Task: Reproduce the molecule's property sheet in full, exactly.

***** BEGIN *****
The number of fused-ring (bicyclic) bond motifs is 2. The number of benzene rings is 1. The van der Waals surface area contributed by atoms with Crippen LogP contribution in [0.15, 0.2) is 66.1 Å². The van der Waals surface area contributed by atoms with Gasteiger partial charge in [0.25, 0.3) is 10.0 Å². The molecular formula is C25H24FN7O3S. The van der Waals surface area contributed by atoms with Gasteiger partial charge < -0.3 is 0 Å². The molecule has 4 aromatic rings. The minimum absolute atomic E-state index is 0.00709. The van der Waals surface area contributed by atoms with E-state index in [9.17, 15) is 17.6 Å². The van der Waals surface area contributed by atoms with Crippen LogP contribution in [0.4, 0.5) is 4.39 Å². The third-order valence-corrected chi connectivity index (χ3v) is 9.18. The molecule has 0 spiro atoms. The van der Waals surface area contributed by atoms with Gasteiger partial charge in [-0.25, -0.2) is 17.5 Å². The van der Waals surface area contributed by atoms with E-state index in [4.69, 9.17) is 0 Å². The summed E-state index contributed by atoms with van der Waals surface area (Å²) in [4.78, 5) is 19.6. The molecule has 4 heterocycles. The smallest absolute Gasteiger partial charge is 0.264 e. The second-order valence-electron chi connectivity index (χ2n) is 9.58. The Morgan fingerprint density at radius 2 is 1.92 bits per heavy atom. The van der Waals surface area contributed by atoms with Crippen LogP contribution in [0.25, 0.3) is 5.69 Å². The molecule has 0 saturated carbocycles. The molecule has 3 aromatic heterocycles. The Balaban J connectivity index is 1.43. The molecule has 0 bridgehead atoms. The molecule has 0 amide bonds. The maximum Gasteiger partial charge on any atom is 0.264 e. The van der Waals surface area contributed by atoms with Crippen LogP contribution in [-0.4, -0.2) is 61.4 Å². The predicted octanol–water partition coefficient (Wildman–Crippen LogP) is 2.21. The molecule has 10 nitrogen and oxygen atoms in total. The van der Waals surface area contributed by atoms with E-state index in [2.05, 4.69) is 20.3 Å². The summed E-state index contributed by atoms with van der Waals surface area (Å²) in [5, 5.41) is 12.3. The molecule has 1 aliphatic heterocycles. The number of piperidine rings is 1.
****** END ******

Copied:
The number of fused-ring (bicyclic) bond motifs is 2. The number of benzene rings is 1. The van der Waals surface area contributed by atoms with Crippen LogP contribution in [0.15, 0.2) is 66.1 Å². The van der Waals surface area contributed by atoms with Gasteiger partial charge in [0.25, 0.3) is 10.0 Å². The molecular formula is C25H24FN7O3S. The van der Waals surface area contributed by atoms with Gasteiger partial charge < -0.3 is 0 Å². The molecule has 4 aromatic rings. The minimum absolute atomic E-state index is 0.00709. The van der Waals surface area contributed by atoms with E-state index in [9.17, 15) is 17.6 Å². The van der Waals surface area contributed by atoms with Crippen LogP contribution in [0.4, 0.5) is 4.39 Å². The third-order valence-corrected chi connectivity index (χ3v) is 9.18. The molecule has 0 spiro atoms. The van der Waals surface area contributed by atoms with Gasteiger partial charge in [-0.25, -0.2) is 17.5 Å². The van der Waals surface area contributed by atoms with E-state index in [4.69, 9.17) is 0 Å². The summed E-state index contributed by atoms with van der Waals surface area (Å²) in [4.78, 5) is 19.6. The molecule has 4 heterocycles. The smallest absolute Gasteiger partial charge is 0.264 e. The second-order valence-electron chi connectivity index (χ2n) is 9.58. The Morgan fingerprint density at radius 2 is 1.92 bits per heavy atom. The van der Waals surface area contributed by atoms with Crippen LogP contribution in [0.25, 0.3) is 5.69 Å². The molecule has 0 saturated carbocycles. The molecule has 3 aromatic heterocycles. The Balaban J connectivity index is 1.43. The molecule has 0 bridgehead atoms. The molecule has 0 amide bonds. The maximum Gasteiger partial charge on any atom is 0.264 e. The van der Waals surface area contributed by atoms with Crippen LogP contribution in [-0.4, -0.2) is 61.4 Å². The predicted octanol–water partition coefficient (Wildman–Crippen LogP) is 2.21. The molecule has 10 nitrogen and oxygen atoms in total. The van der Waals surface area contributed by atoms with E-state index in [2.05, 4.69) is 20.3 Å². The summed E-state index contributed by atoms with van der Waals surface area (Å²) in [5, 5.41) is 12.3. The molecule has 1 aliphatic heterocycles. The number of piperidine rings is 1.